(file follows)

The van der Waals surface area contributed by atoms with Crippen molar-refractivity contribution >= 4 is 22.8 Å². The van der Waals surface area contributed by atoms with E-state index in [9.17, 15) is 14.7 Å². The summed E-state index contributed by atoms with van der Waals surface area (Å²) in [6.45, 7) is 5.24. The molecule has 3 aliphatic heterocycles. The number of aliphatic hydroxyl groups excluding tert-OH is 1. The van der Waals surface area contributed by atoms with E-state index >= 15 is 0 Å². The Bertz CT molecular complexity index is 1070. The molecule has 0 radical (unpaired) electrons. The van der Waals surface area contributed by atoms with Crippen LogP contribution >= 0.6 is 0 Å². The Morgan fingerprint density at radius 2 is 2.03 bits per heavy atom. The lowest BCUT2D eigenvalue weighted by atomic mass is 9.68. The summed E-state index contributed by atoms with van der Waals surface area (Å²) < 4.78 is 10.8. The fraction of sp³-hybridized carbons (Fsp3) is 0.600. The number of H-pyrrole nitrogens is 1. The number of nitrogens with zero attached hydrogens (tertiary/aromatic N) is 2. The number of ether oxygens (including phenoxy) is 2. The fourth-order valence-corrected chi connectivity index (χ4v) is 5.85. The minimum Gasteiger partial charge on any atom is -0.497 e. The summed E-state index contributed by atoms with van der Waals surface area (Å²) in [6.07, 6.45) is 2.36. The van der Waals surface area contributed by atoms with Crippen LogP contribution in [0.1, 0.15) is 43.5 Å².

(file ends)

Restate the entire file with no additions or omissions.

The van der Waals surface area contributed by atoms with Crippen molar-refractivity contribution >= 4 is 22.8 Å². The van der Waals surface area contributed by atoms with E-state index in [9.17, 15) is 14.7 Å². The summed E-state index contributed by atoms with van der Waals surface area (Å²) in [6.45, 7) is 5.24. The molecule has 3 aliphatic heterocycles. The number of aliphatic hydroxyl groups excluding tert-OH is 1. The van der Waals surface area contributed by atoms with E-state index >= 15 is 0 Å². The Bertz CT molecular complexity index is 1070. The molecule has 0 radical (unpaired) electrons. The van der Waals surface area contributed by atoms with Crippen LogP contribution >= 0.6 is 0 Å². The Morgan fingerprint density at radius 2 is 2.03 bits per heavy atom. The lowest BCUT2D eigenvalue weighted by atomic mass is 9.68. The summed E-state index contributed by atoms with van der Waals surface area (Å²) < 4.78 is 10.8. The fraction of sp³-hybridized carbons (Fsp3) is 0.600. The number of H-pyrrole nitrogens is 1. The number of nitrogens with zero attached hydrogens (tertiary/aromatic N) is 2. The number of ether oxygens (including phenoxy) is 2. The fourth-order valence-corrected chi connectivity index (χ4v) is 5.85. The minimum Gasteiger partial charge on any atom is -0.497 e. The summed E-state index contributed by atoms with van der Waals surface area (Å²) in [6.07, 6.45) is 2.36. The van der Waals surface area contributed by atoms with Crippen LogP contribution in [0.1, 0.15) is 43.5 Å².